24 September 2010

BUB: Religion and the US Military

While religion can be a touchy subject - and one we usually avoid here on GN (aside from the occasional swipes at Islamorons) - there is a bunch of news recently about religion and the US military, so we thought we'd take a quick spin through it.

There's a fight over a Christian concert at Ft Bragg.

A Christian event on Saturday for Fort Bragg soldiers and members of the surrounding area is unconstitutional and should be canceled, according to a national watchdog group.

Americans United for the Separation of Church and State said in a statement Thursday that the planned event — a concert and other activities called "Rock the Fort" — improperly enlists the military in a bid by the Billy Graham Evangelistic Association to win Christian converts.

The Charlotte-based ministry has sponsored similar events on military bases around the country. According to the BGEA's website, Saturday's event in Fayetteville is different because civilians as well as military personnel will be able to attend.

This on the heels of another controversial episode at Ft Eustis, where soldiers electing not to attend a Christian concert were locked down and forced to perform extra work when they opted not to attend the concert there.

For the past several years, two U.S. Army posts in Virginia, Fort Eustis and Fort Lee, have been putting on a series of what are called Commanding General's Spiritual Fitness Concerts. As I've written in a number of other posts, "spiritual fitness" is just the military's new term for promoting religion, particularly evangelical Christianity. And this concert series is no different.

On May 13, 2010, about eighty soldiers, stationed at Fort Eustis while attending a training course, were punished for opting out of attending one of these Christian concerts. The headliner at this concert was a Christian rock band called BarlowGirl, a band that describes itself as taking "an aggressive, almost warrior-like stance when it comes to spreading the gospel and serving God."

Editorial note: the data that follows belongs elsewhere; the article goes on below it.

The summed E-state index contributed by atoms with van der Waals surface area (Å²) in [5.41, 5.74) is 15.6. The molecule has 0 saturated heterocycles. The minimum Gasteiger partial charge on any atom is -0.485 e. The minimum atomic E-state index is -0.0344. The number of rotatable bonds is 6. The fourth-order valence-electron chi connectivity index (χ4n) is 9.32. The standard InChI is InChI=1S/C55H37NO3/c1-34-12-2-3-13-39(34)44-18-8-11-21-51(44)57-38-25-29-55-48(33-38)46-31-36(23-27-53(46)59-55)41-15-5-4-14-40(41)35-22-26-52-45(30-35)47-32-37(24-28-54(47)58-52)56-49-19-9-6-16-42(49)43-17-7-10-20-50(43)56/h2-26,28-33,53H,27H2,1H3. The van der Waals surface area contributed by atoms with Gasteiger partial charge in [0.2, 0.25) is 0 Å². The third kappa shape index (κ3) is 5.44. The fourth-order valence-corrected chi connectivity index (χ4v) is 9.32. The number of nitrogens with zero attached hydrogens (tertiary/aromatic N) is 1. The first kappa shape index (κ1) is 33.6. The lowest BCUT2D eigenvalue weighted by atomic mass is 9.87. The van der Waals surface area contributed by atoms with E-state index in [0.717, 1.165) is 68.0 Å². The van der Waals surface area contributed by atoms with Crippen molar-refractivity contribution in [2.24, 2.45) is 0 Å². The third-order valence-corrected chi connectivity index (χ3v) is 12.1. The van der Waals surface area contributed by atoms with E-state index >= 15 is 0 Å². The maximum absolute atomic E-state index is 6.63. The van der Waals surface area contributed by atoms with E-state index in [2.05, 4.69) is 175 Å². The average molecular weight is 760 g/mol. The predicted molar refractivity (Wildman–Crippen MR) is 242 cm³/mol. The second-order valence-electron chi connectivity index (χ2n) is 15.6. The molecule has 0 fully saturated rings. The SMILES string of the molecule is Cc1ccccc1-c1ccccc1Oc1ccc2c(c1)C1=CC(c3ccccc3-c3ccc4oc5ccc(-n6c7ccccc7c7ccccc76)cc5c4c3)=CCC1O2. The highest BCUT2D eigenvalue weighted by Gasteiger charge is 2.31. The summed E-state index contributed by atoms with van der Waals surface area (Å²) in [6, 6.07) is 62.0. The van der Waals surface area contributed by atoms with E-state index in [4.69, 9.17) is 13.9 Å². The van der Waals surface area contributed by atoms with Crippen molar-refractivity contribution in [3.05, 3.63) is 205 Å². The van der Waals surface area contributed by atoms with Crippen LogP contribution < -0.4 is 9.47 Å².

FDL has a slightly scary article on the extent to which some officers view the US military as their own personal Christian institution, and the DADT fight is just a manifestation of that.

Too many in powerful positions in the military continue to act as though it is a fundamentalist Christian institution. [NPR reporter Jeff] Sharlet talks about a conversation he had with three-star Air Force General John Regni, in which Regni declared he had never heard of the establishment clause and Sharlet even had to read him the first amendment. There is a widespread sentiment in the military, according to Sharlet, that it is the last institution that is "safe for Christians," and which upholds "Christian" values, precisely due to its ban on homosexuality.


Those officers would do well to learn some tolerance from the Sikhs who are now slowly joining the Army as rules on their religious garb and appearance are addressed.

The 31-year-old is now US Army Captain Rattan, since July the head dentist at the Fort Drum base in New York.
In what appears to be a quiet shift, the US military since last year has allowed Rattan and two other Sikhs to serve while retaining their turbans and beards, which are required by their faith.
Rattan and another Sikh who received approval last year -- Captain Kamaljeet Singh Kalsi, a doctor -- said in interviews that their superiors had welcomed them warmly.
Kalsi, 34, said that on his first day of training at Fort Sam Houston in Texas, a first sergeant pulled him out of the crowd and told the soldiers about the Sikh's long ordeal to enlist.
"These were his words: 'The Army is made up of different shades of green, and if you have any objection to him being here, you need to tell me now,'" Kalsi said. "It was great; everybody clapped."

By: Brant

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